Top tips: How to improve the relationship between departments and arm’s-length bodies
New research by the Public Chairs’ Forum (PCF), Association of Chief Executives (ACE) and Institute for Government (IfG) highlights the need for greater consistency, strategic collaboration, transparency, and better cross-government working to improve partnerships between arm’s-length bodies (ALBs) and government departments. Here’s what can be done.
Cabinet Office Photo: PA
Effective delivery of our public services is impacted directly by how well arm’s-length bodies (ALBs) are working with their partner departments. There are 450 public bodies in the United Kingdom that spend almost £200bn a year and employ a quarter of a million people – it is essential that these are managed in the most efficient and effective manner and that ALBs are granted the appropriate level of autonomy to fulfil their purpose.
PCF, ACE and IfG’s new joint publication “Cracking the code of good conduct: a survey of the relationship between public bodies and government departments" benchmarks how ALBs currently judge their relationship with their department. We asked ALBs a series of questions based around the four principles of the Code of Good Practice for these partnerships, published earlier this year by Cabinet Office – purpose, assurance, value and engagement.
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Overall, ALBs reported largely positive working partnerships with their departments and there were no departments that stood out as significantly better or worse at fostering these relationships. Nevertheless, our report identifies the need for greater consistency and some key opportunities for more efficient ways of working. These include:
More strategic collaboration
Across the public body landscape, our survey found there is mutual understandings of purpose and risk, and clear processes for reviewing governance arrangements and sharing information. However, beyond these formal processes there are many missed opportunities to work more collaboratively and effectively by sharing skills and experience across government and avoiding cross-departmental duplicative work. As government faces fiscal pressures and the complexities of Brexit, there is no doubt of the great value in using the wealth of knowledge within public bodies – particularly drawing on these skills in the early stages of policy formation.
The results also raise important questions over transparency and public accountability. We feel that more ALBs should be using performance agreements, and these should be made publicly available. Accountability to the public is equally as important as accountability to central government – because they are the services users and the greatest interaction with government is through public services. Therefore both departments and ALBs should work together to provide assurance for the services provided.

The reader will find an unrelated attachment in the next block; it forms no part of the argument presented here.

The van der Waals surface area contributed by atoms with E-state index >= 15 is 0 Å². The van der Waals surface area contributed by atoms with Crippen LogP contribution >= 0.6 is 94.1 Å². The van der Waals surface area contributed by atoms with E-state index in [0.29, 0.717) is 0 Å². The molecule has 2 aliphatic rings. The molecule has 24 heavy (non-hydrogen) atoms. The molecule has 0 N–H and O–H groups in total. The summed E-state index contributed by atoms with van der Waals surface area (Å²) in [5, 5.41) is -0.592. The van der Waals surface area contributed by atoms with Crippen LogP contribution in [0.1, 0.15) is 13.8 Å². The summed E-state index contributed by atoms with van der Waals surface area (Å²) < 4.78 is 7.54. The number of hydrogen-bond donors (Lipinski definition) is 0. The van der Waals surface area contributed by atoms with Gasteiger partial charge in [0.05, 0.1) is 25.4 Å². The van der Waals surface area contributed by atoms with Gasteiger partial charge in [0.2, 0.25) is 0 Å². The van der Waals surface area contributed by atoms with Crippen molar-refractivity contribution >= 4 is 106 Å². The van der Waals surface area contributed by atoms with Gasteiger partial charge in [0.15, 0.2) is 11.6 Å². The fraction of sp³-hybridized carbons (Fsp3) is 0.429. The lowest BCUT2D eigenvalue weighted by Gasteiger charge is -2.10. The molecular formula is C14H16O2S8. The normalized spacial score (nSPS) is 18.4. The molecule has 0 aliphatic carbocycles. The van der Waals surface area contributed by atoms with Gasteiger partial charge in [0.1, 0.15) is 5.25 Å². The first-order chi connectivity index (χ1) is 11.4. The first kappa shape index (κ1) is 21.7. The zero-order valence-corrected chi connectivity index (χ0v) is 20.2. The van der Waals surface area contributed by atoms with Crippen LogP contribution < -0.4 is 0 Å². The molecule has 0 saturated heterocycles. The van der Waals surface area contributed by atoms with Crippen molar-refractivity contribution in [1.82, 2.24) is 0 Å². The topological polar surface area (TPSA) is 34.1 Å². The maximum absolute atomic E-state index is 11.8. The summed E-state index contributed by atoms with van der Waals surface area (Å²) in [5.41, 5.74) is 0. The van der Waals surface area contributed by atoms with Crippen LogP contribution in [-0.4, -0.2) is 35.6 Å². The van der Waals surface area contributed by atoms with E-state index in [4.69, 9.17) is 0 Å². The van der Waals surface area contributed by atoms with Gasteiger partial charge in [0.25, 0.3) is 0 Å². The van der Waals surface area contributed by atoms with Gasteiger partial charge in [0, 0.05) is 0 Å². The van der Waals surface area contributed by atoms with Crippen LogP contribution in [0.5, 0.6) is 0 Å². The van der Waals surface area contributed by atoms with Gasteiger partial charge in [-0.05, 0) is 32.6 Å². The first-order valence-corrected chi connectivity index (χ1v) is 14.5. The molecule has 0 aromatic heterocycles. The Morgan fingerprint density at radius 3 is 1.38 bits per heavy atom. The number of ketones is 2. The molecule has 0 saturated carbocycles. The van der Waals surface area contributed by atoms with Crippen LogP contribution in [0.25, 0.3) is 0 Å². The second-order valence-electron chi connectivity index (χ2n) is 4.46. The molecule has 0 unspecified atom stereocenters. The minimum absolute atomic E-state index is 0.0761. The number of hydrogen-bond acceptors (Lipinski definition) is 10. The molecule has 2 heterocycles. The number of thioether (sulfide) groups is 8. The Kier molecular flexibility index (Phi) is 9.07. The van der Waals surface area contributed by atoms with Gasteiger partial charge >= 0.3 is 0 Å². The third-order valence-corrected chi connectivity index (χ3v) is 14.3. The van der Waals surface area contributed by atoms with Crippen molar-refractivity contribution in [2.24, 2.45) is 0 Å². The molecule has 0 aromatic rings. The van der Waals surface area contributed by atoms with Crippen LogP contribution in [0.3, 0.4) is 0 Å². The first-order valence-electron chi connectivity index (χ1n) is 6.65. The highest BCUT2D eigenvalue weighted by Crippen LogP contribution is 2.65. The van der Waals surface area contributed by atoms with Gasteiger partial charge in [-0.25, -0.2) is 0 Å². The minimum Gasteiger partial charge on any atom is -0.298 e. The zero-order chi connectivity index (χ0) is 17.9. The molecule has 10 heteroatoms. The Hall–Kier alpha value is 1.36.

Our report highlights concerns surrounding the effectiveness of the sponsorship function. As the code reinforces, proportionate oversight is essential, however we found evidence that within departments there is not always clear understanding of purpose of the ALB across all levels of staff and there are often challenges to attract and retain talent to the sponsorship teams.
More effective cross-government working
Last year civil service chief executive John Manzoni called for ALBs to be seen as a part of a ‘total delivery system’ of the department’s objectives. However, results from the survey demonstrate how barriers to effective partnerships at times transcend the direct public body-department relationship, notably as a result of central government controls. Therefore, an important part of developing partnerships between ALBs and central government is ensuring that public reform agendas are made not only through strategic engagement between departments and their partner ALBs, but also Cabinet Office and the Treasury.
As we have outlined throughout our report, the code [first published in February] presents a good opportunity to improve the relationships between ALBs and departments. Currently, most public bodies have a strong understanding of their purpose and risk, but often do not have the capacity to forge strong partnerships to deliver services or have meaningful input into government policy in a timely manner. These are the types of challenges we hope to see overcome when we re-distribute the survey in 2018 to test the impact of the code over time. We will then publish a comparative analysis of both surveys.
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